Congress: Hey Geithner, Show Us the Bailout Money!

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Congress is fed up with the Treasury Department’s lack of bailout transparency and, more specifically, its refusal to account for how rescued financial institutions have used their billions in taxpayer funds. And rightly so. It’s only fair that, in bailing out struggling financial institutions, Geithner and Co. track how those taxpayer dollars have actually been used. Specifically, whether they’ve been used for their intended purpose (boosting lending to small businesses and consumers), or simply to shore up their balance sheets—as appears to be closer to the truth. Since Geithner failed to respond to a May letter from 20 House and Senate Democrats on this subject, Congress is taking matters into its own hands. It has inserted into the FY 2010 Financial Services and Government Appropriations bill language to legally mandate that Geithner either increase oversight and transparency over the use of bailout funds, or show up before Congress and explain why not.

The Treasury’s rationale for not tracking these funds, an excuse they’ve been peddling for months now, is that it’s essentially impossible to track the flow of bailout funds once they’re in the banks’ coffers. But that’s BS. The Special Inspector General for TARP, or SIGTARP, said in its April quarterly report to Congress (PDF) that it had gathered this very information by surveying 364 banks that had received funds before January 31. All SIGTARP did was send letters to the banks and ask nicely. As the 20 lawmakers wrote in May:

Although the results of the [SIGTARP] survey still need to be analyzed, one thing is clear: Treasury’s arguments that such an accounting was impractical, impossible, or a waste of time because of the inherent fungibility of money were unfounded. Banks generally provided a reasonable level of detail regarding their use of TARP funds, and, while the response quality was not uniform, some banks were able to provide detailed, at times even granular, descriptions of how they used taxpayer money.

The Financial Services and Government Appropriations bill mandating that Geithner explain himself should come up for a vote before the full House later this week. After countless reports and statements from individuals like SIGTARP point man Neil Barofsky, Congressional Oversight Panel chairwoman Elizabeth Warren, lawmakers, and others calling for far greater transparency over the bailout, perhaps Congress’ latest effort will shine a light on how taxpayers’ billions have actually been used—hardly an unreasonable proposition.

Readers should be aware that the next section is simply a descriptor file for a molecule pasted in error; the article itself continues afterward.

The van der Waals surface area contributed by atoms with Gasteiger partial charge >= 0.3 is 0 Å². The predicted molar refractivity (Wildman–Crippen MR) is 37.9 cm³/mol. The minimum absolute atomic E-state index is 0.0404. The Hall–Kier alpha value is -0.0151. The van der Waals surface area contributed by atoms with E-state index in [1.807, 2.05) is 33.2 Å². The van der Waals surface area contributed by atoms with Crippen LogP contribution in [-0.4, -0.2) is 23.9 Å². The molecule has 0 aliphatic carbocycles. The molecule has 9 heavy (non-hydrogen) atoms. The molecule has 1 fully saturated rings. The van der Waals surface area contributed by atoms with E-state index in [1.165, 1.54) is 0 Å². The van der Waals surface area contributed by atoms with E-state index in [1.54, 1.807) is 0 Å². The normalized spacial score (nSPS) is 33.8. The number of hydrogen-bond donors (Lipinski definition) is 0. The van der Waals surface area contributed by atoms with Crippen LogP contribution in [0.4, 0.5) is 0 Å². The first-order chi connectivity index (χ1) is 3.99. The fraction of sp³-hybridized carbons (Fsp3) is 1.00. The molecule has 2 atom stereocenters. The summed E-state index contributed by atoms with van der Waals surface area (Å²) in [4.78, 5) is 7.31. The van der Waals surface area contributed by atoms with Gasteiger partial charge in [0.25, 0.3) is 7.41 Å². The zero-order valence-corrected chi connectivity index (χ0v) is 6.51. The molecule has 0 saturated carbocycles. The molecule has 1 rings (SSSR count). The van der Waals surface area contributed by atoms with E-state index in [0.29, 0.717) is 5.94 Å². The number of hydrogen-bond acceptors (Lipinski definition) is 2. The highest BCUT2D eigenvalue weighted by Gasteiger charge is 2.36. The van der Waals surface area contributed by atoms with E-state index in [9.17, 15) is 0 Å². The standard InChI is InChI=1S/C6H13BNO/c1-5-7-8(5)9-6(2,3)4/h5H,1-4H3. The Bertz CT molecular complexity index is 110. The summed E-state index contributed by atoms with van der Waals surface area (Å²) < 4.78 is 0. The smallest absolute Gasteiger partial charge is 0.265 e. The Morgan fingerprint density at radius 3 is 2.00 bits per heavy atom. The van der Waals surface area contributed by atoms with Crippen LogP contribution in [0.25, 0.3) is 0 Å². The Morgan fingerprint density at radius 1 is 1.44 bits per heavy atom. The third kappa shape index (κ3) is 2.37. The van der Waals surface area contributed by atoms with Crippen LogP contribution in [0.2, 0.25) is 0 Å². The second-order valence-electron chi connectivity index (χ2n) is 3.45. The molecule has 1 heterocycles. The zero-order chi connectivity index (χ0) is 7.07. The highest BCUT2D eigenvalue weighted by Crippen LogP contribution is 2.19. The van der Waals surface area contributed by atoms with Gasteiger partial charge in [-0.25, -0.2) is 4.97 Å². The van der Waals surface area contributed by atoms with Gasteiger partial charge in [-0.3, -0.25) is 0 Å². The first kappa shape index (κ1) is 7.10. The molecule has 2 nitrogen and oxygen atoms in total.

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SIX TRUTHS

Reclaiming power from those who abuse it often starts with telling the truth. And in "This Is How Authoritarians Get Defeated," MoJo's Monika Bauerlein unpacks six truths to remember during the homestretch of an election where democracy, truth, and decency are on the line.

Truth #1: The chaos is the point.

Truth #2: Team Reality is bigger than it seems.

Truth #3: Facebook owns this.

Truth #4: When we go to work, we're in the fight.

Truth #5: It's about minority rule.

Truth #6: The only thing that can save us is…us.

Please take a moment to see how all these truths add up, because what happens in the weeks and months ahead will reverberate for at least a generation and we better be prepared.

And if you think journalism like Mother Jones'—that calls it like it is, that will never acquiesce to power, that looks where others don't—can help guide us through this historic, high-stakes moment, and you're able to right now, please help us reach our $350,000 goal by October 31 with a donation today. It's all hands on deck for democracy.

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